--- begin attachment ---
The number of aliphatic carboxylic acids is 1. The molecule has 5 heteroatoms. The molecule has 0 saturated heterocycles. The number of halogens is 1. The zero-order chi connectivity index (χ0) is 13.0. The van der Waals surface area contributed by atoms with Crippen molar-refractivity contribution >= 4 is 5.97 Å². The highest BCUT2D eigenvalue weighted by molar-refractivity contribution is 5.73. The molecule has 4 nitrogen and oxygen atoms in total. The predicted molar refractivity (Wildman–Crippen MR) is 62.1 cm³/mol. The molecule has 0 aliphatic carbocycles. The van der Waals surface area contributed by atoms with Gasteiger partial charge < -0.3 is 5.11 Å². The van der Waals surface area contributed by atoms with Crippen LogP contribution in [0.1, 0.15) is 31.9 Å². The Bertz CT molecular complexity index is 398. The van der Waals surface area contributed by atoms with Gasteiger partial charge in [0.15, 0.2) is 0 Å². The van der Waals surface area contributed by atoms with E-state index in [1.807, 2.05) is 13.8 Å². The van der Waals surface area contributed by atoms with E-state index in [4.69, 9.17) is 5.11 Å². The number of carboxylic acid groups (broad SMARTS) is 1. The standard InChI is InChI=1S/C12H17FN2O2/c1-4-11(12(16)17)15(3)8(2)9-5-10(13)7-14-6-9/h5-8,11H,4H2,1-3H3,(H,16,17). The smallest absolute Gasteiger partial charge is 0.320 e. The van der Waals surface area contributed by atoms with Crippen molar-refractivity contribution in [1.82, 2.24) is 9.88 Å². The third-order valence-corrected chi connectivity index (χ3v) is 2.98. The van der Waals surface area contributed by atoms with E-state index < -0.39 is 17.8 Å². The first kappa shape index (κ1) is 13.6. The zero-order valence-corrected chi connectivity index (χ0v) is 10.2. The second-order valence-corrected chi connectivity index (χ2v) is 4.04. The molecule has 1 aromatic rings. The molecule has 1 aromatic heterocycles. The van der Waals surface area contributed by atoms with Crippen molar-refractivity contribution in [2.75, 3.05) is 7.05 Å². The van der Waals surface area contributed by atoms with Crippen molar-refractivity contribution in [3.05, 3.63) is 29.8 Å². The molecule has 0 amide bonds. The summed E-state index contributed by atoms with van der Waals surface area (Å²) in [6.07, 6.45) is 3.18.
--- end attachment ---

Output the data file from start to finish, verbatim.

The number of aliphatic carboxylic acids is 1. The molecule has 5 heteroatoms. The molecule has 0 saturated heterocycles. The number of halogens is 1. The zero-order chi connectivity index (χ0) is 13.0. The van der Waals surface area contributed by atoms with Crippen molar-refractivity contribution >= 4 is 5.97 Å². The highest BCUT2D eigenvalue weighted by molar-refractivity contribution is 5.73. The molecule has 4 nitrogen and oxygen atoms in total. The predicted molar refractivity (Wildman–Crippen MR) is 62.1 cm³/mol. The molecule has 0 aliphatic carbocycles. The van der Waals surface area contributed by atoms with Gasteiger partial charge < -0.3 is 5.11 Å². The van der Waals surface area contributed by atoms with Crippen LogP contribution in [0.1, 0.15) is 31.9 Å². The Bertz CT molecular complexity index is 398. The van der Waals surface area contributed by atoms with Gasteiger partial charge in [0.15, 0.2) is 0 Å². The van der Waals surface area contributed by atoms with E-state index in [1.807, 2.05) is 13.8 Å². The van der Waals surface area contributed by atoms with E-state index in [4.69, 9.17) is 5.11 Å². The number of carboxylic acid groups (broad SMARTS) is 1. The standard InChI is InChI=1S/C12H17FN2O2/c1-4-11(12(16)17)15(3)8(2)9-5-10(13)7-14-6-9/h5-8,11H,4H2,1-3H3,(H,16,17). The smallest absolute Gasteiger partial charge is 0.320 e. The van der Waals surface area contributed by atoms with Crippen molar-refractivity contribution in [1.82, 2.24) is 9.88 Å². The third-order valence-corrected chi connectivity index (χ3v) is 2.98. The van der Waals surface area contributed by atoms with E-state index < -0.39 is 17.8 Å². The first kappa shape index (κ1) is 13.6. The zero-order valence-corrected chi connectivity index (χ0v) is 10.2. The second-order valence-corrected chi connectivity index (χ2v) is 4.04. The molecule has 1 aromatic rings. The molecule has 1 aromatic heterocycles. The van der Waals surface area contributed by atoms with Crippen molar-refractivity contribution in [2.75, 3.05) is 7.05 Å². The van der Waals surface area contributed by atoms with Crippen molar-refractivity contribution in [3.05, 3.63) is 29.8 Å². The molecule has 0 amide bonds. The summed E-state index contributed by atoms with van der Waals surface area (Å²) in [6.07, 6.45) is 3.18.